Yesterday’s den of thieves
Somebody recounted that staple wires ran out of stock in local shops yesterday. Why staple wires? Standard. Money bills need to be stapled on sample ballots. These are then placed, at least for some modicum of dignity, inside little brown envelopes. Well, little brown envelopes had also run out of stock.
Today is Election Day but the voting is over. Yesterday was the crucial day, the day when candidates mount their special operations perfected through the years as both art and science. Dynasties have that added ability because they have been in politics long. In Cebuano-speaking regions, the operation is known as “kamang,” crawl. That very well describes the stealth of the procedure. Leaders descend upon neighborhoods in the dead of night, bringing stacks of envelopes filled with money. There is a list on hand, the better to check if beneficiaries have received the money after knocking on their doors.
It is a labor-intensive operation. For some, the candidate’s family members and trusted aides accompany the operators to guarantee actual handover of the goods.
Easily, one-third of a candidate’s expenses are spent on vote buying. The total amount, however, all depends on the
cash that was hoarded, nay, stolen from public office. If pork barrel had been efficient (it is), it can even run up to half
or more of a candidate’s expenses. The average buying rate today in local government elections is at least P2,000 and that amount is paltry.
How is the cash sourced? For mayors and governors, there is the intelligence fund, proudly proclaimed as free of audit, hence the rampant abuse of it. There are a myriad of ways to raise the cash over three years in office; having ghost employees and ghost projects are among some. Then there is the SOP (standard operating procedure), a euphemism immediately understood among local governments in the context of infrastructure projects. The SOP used to be that 20 percent of the cost of infrastructure projects went to the pockets of the LGU head as grease money. It could go higher if the contractor was a favored one. After all, bids and awards procedures are just theatrically performed. That is a fact.
In local governments, the rule of thumb is: the mayor/governor/congressman on their last term is hard to beat because the plundered money accumulated over the past six years must have been enormous.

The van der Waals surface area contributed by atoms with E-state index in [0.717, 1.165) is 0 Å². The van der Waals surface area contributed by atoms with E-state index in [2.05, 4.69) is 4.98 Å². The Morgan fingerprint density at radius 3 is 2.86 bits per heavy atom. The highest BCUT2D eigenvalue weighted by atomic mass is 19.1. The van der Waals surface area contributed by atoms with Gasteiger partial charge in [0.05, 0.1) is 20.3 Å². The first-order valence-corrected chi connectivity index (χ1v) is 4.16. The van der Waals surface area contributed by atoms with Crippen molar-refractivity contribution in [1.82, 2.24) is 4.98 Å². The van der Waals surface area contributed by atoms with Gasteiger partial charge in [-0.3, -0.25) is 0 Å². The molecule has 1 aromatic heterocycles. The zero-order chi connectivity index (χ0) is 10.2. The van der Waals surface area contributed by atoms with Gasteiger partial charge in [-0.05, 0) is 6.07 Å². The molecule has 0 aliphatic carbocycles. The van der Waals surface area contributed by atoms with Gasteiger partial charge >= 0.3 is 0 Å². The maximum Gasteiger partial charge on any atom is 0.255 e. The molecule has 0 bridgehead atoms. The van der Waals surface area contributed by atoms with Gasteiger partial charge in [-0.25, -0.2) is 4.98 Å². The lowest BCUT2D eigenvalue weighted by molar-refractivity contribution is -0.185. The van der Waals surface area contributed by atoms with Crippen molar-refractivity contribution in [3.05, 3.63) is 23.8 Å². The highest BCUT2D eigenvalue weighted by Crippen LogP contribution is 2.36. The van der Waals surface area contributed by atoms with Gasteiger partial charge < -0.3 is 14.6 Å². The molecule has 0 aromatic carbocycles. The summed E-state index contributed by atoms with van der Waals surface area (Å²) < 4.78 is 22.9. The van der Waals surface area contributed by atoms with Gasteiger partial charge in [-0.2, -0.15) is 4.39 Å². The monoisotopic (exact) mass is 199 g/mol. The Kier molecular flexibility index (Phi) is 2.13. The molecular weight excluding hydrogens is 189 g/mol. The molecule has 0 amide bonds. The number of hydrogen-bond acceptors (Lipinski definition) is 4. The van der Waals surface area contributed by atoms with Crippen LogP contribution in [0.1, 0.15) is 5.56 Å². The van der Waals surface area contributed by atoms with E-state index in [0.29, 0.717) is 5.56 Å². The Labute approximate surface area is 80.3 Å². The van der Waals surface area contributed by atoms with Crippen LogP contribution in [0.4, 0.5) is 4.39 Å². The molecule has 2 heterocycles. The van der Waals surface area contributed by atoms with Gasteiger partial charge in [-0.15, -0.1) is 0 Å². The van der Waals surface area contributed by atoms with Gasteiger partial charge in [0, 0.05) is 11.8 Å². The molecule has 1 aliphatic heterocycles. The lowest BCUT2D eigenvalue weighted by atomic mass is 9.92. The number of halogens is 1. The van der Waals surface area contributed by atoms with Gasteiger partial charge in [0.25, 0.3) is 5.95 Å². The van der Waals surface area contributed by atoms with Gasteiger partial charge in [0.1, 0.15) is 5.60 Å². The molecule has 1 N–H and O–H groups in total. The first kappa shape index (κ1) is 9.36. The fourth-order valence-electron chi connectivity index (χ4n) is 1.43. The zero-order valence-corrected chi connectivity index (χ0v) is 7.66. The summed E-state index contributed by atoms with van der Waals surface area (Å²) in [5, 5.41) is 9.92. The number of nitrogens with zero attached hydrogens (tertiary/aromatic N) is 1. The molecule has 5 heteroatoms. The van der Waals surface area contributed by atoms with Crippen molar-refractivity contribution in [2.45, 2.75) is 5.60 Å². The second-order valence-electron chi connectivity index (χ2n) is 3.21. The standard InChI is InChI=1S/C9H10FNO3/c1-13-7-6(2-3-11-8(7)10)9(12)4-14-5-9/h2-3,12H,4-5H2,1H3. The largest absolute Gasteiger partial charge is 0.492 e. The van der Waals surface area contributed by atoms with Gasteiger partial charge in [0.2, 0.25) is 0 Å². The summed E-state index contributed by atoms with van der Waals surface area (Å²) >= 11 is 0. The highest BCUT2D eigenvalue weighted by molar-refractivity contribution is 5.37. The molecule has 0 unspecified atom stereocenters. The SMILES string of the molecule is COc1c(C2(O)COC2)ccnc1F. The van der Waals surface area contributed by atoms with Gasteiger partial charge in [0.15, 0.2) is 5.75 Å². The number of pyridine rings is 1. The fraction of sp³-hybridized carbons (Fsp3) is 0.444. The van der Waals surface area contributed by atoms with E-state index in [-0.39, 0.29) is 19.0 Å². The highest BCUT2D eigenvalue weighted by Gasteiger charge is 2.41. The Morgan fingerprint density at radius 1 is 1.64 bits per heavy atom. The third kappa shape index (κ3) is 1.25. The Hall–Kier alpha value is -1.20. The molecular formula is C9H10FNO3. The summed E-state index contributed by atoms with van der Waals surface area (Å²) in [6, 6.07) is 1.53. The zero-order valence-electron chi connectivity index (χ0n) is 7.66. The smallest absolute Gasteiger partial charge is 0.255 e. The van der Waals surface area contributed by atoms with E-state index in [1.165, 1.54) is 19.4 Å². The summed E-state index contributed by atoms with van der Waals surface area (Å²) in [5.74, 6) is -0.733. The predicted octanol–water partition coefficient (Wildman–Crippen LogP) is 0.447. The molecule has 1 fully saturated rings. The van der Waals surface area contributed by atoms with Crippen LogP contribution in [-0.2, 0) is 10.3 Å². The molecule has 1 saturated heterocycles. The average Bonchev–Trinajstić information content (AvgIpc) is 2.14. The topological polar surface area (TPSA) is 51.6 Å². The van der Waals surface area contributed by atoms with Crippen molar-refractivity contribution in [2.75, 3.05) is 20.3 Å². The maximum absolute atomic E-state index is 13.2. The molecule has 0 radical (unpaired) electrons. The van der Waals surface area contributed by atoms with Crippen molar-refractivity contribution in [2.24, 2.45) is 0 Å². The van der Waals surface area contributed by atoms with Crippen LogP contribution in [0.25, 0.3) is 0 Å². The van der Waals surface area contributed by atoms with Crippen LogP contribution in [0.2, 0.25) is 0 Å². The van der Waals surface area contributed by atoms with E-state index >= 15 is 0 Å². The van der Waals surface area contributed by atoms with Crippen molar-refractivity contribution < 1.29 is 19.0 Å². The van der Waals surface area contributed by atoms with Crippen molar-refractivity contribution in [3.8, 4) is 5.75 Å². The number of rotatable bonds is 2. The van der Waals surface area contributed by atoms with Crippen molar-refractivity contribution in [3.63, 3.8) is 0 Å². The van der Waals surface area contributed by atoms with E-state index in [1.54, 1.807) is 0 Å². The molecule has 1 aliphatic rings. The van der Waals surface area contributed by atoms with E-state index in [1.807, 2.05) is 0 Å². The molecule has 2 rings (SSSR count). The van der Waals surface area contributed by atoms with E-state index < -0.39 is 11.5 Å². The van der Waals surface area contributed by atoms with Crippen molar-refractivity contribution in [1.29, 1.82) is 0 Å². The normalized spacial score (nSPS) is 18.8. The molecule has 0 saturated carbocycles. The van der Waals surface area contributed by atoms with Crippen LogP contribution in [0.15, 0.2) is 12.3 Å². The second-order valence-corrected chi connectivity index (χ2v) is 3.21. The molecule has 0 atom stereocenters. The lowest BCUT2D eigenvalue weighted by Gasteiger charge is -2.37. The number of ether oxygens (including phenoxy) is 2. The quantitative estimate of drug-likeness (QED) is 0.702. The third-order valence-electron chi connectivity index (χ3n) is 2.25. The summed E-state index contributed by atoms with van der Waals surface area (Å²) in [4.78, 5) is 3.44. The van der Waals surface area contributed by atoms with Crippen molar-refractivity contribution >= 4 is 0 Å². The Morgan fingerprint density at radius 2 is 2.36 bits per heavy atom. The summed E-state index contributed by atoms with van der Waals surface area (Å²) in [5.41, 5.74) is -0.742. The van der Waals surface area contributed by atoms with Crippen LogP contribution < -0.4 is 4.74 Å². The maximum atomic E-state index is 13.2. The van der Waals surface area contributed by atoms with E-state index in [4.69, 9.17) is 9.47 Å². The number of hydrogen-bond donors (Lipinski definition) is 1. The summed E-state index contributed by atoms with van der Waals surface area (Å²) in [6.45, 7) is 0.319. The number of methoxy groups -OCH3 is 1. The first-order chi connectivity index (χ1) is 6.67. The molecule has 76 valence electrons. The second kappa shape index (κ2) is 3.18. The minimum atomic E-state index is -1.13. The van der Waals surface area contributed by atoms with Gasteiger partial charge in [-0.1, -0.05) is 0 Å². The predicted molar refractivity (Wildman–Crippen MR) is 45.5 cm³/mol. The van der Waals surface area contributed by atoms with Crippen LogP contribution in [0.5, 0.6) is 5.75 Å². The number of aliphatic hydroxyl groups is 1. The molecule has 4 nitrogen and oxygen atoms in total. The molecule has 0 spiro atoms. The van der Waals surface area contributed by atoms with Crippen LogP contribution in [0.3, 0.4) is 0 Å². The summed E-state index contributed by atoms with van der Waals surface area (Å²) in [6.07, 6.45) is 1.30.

District congressmen and senators also give money to the local candidate, to ensure their names are on the sample ballots stapled on the money bills. An Imee Marcos win, for example, is not unfathomable to understand in this context. The presence of that sample ballot is brazen. It is hard evidence of vote buying, a crime punishable under our laws. But pray tell me, who is the politician who is not brazen?
Vote buying is one of the most severe kinds of bullying against our democracy. It has both paper and bank transaction trails yet we, our electoral laws and the Commission on Elections, look the other way. The crime has become an inevitable fact of our political life. It is one of the greatest moral dilemmas we hardly admit to.
Receivers are not exactly clueless where the money is coming from. Public office is this country’s wealthiest source of funds. What is more vexing is how we have lost all sense of moral compass about this audacious crime.
And so, we have allowed public servants this formula every three years: buy votes today, recover the money in the next three years.
Metro Manila’s political analysts who chatter in our behalf on national television seldom talk about vote buying. But it is a stark reality in the provinces. It feeds precisely on economic disempowerment. Ever wonder why we remain poor? That poverty is imposed. That is the fate we get from our gods of politics.
Calloused as we already all are, vote buying is no shocking revelation. It is as mundane as it is pedestrian. In fact, it begins at the Sangguniang Kabataan elections. Training must start young, to ensure future careers as thieves, plunderers and liars.
The election results were sealed yesterday, not today. Today is just an expensive theater of the absurd.
On Twitter: @AntonioJMontal2. E-mail: [email protected]
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